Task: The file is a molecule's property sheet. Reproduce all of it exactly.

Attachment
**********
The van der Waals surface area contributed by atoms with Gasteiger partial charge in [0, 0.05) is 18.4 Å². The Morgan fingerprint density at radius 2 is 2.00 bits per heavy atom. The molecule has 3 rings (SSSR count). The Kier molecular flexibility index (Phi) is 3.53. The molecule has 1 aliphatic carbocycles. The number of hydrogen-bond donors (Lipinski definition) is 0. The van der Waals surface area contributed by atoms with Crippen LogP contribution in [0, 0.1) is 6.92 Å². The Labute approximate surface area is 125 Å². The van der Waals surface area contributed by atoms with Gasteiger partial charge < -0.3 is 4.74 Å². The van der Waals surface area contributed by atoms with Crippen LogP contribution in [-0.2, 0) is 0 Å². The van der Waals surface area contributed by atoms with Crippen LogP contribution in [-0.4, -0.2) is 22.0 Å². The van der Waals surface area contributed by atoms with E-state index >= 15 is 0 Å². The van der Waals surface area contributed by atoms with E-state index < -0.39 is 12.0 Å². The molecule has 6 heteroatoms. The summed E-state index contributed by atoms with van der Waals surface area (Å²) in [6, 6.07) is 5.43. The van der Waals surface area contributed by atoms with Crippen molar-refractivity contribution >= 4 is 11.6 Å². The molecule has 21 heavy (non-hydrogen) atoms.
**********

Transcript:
The van der Waals surface area contributed by atoms with Gasteiger partial charge in [0, 0.05) is 18.4 Å². The Morgan fingerprint density at radius 2 is 2.00 bits per heavy atom. The molecule has 3 rings (SSSR count). The Kier molecular flexibility index (Phi) is 3.53. The molecule has 1 aliphatic carbocycles. The number of hydrogen-bond donors (Lipinski definition) is 0. The van der Waals surface area contributed by atoms with Crippen LogP contribution in [0, 0.1) is 6.92 Å². The Labute approximate surface area is 125 Å². The van der Waals surface area contributed by atoms with Gasteiger partial charge < -0.3 is 4.74 Å². The van der Waals surface area contributed by atoms with Crippen LogP contribution in [-0.2, 0) is 0 Å². The van der Waals surface area contributed by atoms with Crippen LogP contribution in [-0.4, -0.2) is 22.0 Å². The van der Waals surface area contributed by atoms with E-state index >= 15 is 0 Å². The van der Waals surface area contributed by atoms with E-state index < -0.39 is 12.0 Å². The molecule has 6 heteroatoms. The summed E-state index contributed by atoms with van der Waals surface area (Å²) in [6, 6.07) is 5.43. The van der Waals surface area contributed by atoms with Crippen molar-refractivity contribution >= 4 is 11.6 Å². The molecule has 21 heavy (non-hydrogen) atoms.